"What are these co-ops that are supposed to be working for farmers doing giving money to the processors' group to fight us?" said Floyd Hall, a retired farmer in LaFargeville who has pushed for milk pricing policies that reflect farmers' cost of production, which is several dollars more per 100 pounds of milk than recent market prices.
"It certainly shouldn't surprise us," said Brenda Cochran, a Tioga County, Pa., dairy farmer who is part of a network of dairy producers in the Northeast pushing Congress for legislation to encourage higher milk prices paid to farmers — a cause they say the big cooperatives have abandoned because of their ties to processors. "It does identify that we need to put a firewall between raw milk and the processors."
That wall is thin at best at DFA, which has embraced the idea that farmers are better off if their marketing organizations make and sell cheese, butter and other dairy goods — including products that are not highly profitable but take milk off the market to avoid an oversupply.
Mr. Korsmeyer heads the global foods division of DFA, a manufacturing piece of the business that encourages exports, but as an executive vice president of DFA, he also oversees day-to-day operations for the cooperative, according to DFA's website.
He has contributed $3,300 to the IDFA's PAC since 2007, FEC filings show, but has not given the minimum reportable amount to the Dairy Farmers of America PAC since 2008.
Not all farmers agree with the NMPF's proposal, which includes a system to discourage farmers from increasing production. It also eliminates a subsidy the government pays farmers when market prices fall below a federal target, and replaces it with a margin insurance program that would pay farmers when low milk prices or high feed costs eat into profits.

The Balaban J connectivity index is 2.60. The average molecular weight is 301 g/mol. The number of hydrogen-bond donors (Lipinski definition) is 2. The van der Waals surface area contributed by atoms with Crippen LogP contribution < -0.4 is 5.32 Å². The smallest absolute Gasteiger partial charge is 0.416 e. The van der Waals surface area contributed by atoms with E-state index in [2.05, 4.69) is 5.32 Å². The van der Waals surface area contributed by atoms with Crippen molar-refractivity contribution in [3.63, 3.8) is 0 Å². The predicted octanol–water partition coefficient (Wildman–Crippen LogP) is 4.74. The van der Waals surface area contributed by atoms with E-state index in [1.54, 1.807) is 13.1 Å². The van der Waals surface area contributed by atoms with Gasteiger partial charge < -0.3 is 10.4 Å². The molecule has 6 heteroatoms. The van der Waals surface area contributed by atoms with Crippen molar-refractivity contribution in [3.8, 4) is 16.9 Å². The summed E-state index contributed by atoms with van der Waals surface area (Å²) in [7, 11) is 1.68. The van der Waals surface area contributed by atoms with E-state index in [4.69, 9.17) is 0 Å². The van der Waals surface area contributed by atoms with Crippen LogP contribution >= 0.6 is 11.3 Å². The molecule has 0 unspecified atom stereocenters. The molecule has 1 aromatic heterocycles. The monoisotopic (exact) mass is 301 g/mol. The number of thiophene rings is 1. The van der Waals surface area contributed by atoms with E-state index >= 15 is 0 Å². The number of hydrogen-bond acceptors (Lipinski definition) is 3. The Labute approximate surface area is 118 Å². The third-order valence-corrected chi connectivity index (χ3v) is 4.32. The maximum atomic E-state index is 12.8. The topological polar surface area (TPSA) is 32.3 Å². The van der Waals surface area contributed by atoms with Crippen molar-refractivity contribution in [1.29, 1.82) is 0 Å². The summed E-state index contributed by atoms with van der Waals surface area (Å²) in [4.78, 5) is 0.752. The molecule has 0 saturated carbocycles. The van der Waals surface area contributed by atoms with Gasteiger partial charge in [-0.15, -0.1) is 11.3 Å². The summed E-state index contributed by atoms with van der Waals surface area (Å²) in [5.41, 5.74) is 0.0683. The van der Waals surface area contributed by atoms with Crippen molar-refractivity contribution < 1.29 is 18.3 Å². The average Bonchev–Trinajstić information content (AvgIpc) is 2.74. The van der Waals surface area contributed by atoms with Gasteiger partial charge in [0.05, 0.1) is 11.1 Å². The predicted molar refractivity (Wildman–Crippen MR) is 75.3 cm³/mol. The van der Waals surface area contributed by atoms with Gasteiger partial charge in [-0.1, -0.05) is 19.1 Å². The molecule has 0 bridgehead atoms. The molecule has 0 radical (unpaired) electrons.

Although the IDFA supports a margin insurance program, it strongly opposes supply management and any government effort to mandate further prices plants must pay to farmers. Its counterproposal to Foundation for the Future also calls for eliminating government export subsidies, which the group says are unnecessary to promote exports, and to let plants pay whatever competitive price will secure milk — rather than setting minimums based on milk's end use.
So far in the 2011-12 election cycle, the IDFA PAC has raised $53,276 and contributed $35,280 to campaigns. The PAC for the NMPF has raised $34,548 and contributed $13,000 to candidates.
With the lines blurring between such organizations, some farmers are growing frustrated by the big dollars spent on lawmakers.
"That's something that should be stopped completely, in my opinion, said David Fitch, a Herkimer County farmer who is a director with the National Dairy Producer Organization, a startup pushing for milk prices that reflect production costs. "I really feel they own our congressmen and senators."